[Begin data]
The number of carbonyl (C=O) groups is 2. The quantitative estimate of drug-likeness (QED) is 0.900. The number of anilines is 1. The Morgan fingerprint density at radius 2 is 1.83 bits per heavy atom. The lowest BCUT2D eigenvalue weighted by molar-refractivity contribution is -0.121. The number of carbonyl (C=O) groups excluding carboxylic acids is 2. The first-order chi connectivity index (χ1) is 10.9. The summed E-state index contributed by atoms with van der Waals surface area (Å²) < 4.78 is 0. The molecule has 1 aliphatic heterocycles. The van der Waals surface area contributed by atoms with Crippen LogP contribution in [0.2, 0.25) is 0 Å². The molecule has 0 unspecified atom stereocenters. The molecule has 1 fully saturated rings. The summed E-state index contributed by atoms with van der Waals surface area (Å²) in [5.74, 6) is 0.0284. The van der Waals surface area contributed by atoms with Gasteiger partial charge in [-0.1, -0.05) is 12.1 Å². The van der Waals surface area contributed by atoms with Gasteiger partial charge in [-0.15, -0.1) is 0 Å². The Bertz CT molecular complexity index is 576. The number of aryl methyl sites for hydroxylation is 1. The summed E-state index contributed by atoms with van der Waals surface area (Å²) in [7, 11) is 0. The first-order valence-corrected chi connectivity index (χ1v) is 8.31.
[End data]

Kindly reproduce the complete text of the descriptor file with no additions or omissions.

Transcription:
The number of carbonyl (C=O) groups is 2. The quantitative estimate of drug-likeness (QED) is 0.900. The number of anilines is 1. The Morgan fingerprint density at radius 2 is 1.83 bits per heavy atom. The lowest BCUT2D eigenvalue weighted by molar-refractivity contribution is -0.121. The number of carbonyl (C=O) groups excluding carboxylic acids is 2. The first-order chi connectivity index (χ1) is 10.9. The summed E-state index contributed by atoms with van der Waals surface area (Å²) < 4.78 is 0. The molecule has 1 aliphatic heterocycles. The van der Waals surface area contributed by atoms with Crippen LogP contribution in [0.2, 0.25) is 0 Å². The molecule has 0 unspecified atom stereocenters. The molecule has 1 fully saturated rings. The summed E-state index contributed by atoms with van der Waals surface area (Å²) in [5.74, 6) is 0.0284. The van der Waals surface area contributed by atoms with Gasteiger partial charge in [-0.1, -0.05) is 12.1 Å². The van der Waals surface area contributed by atoms with Gasteiger partial charge in [-0.15, -0.1) is 0 Å². The Bertz CT molecular complexity index is 576. The number of aryl methyl sites for hydroxylation is 1. The summed E-state index contributed by atoms with van der Waals surface area (Å²) in [7, 11) is 0. The first-order valence-corrected chi connectivity index (χ1v) is 8.31.